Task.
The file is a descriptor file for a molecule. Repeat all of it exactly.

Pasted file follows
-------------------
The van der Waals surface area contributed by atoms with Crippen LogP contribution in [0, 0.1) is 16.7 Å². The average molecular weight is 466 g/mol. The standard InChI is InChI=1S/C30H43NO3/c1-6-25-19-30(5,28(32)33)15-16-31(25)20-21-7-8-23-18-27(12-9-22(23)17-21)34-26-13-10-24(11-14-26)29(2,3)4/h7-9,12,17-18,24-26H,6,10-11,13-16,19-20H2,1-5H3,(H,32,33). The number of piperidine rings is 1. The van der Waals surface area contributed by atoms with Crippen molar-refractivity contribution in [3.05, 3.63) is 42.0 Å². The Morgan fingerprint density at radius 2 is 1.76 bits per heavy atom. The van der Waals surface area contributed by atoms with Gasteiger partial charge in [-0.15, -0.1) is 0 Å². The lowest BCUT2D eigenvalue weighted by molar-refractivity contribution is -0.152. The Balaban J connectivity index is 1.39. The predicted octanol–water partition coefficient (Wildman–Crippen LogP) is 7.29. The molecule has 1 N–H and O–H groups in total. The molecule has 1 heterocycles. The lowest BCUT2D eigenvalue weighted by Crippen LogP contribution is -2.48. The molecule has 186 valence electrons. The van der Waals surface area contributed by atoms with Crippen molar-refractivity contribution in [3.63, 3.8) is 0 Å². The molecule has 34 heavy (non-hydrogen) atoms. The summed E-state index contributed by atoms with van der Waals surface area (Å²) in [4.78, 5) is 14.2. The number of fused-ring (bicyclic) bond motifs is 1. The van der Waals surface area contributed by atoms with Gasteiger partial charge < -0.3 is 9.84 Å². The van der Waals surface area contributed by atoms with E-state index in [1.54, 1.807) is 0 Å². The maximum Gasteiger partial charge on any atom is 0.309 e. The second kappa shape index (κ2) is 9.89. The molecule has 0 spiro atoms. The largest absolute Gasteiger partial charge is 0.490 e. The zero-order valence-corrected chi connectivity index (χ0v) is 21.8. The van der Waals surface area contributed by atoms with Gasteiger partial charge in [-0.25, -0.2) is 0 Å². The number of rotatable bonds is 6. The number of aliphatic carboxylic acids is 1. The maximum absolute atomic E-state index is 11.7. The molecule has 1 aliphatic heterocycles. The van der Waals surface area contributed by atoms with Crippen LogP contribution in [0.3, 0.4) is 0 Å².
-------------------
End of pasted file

The van der Waals surface area contributed by atoms with Crippen LogP contribution in [0, 0.1) is 16.7 Å². The average molecular weight is 466 g/mol. The standard InChI is InChI=1S/C30H43NO3/c1-6-25-19-30(5,28(32)33)15-16-31(25)20-21-7-8-23-18-27(12-9-22(23)17-21)34-26-13-10-24(11-14-26)29(2,3)4/h7-9,12,17-18,24-26H,6,10-11,13-16,19-20H2,1-5H3,(H,32,33). The number of piperidine rings is 1. The van der Waals surface area contributed by atoms with Crippen molar-refractivity contribution in [3.05, 3.63) is 42.0 Å². The Morgan fingerprint density at radius 2 is 1.76 bits per heavy atom. The van der Waals surface area contributed by atoms with Gasteiger partial charge in [-0.15, -0.1) is 0 Å². The lowest BCUT2D eigenvalue weighted by molar-refractivity contribution is -0.152. The Balaban J connectivity index is 1.39. The predicted octanol–water partition coefficient (Wildman–Crippen LogP) is 7.29. The molecule has 1 N–H and O–H groups in total. The molecule has 1 heterocycles. The lowest BCUT2D eigenvalue weighted by Crippen LogP contribution is -2.48. The molecule has 186 valence electrons. The van der Waals surface area contributed by atoms with Crippen molar-refractivity contribution in [3.63, 3.8) is 0 Å². The molecule has 34 heavy (non-hydrogen) atoms. The summed E-state index contributed by atoms with van der Waals surface area (Å²) in [4.78, 5) is 14.2. The number of fused-ring (bicyclic) bond motifs is 1. The van der Waals surface area contributed by atoms with Gasteiger partial charge < -0.3 is 9.84 Å². The van der Waals surface area contributed by atoms with E-state index in [1.54, 1.807) is 0 Å². The maximum Gasteiger partial charge on any atom is 0.309 e. The second kappa shape index (κ2) is 9.89. The molecule has 0 spiro atoms. The largest absolute Gasteiger partial charge is 0.490 e. The zero-order valence-corrected chi connectivity index (χ0v) is 21.8. The van der Waals surface area contributed by atoms with Gasteiger partial charge in [-0.25, -0.2) is 0 Å². The number of rotatable bonds is 6. The number of aliphatic carboxylic acids is 1. The maximum absolute atomic E-state index is 11.7. The molecule has 1 aliphatic heterocycles. The van der Waals surface area contributed by atoms with Crippen LogP contribution in [0.3, 0.4) is 0 Å².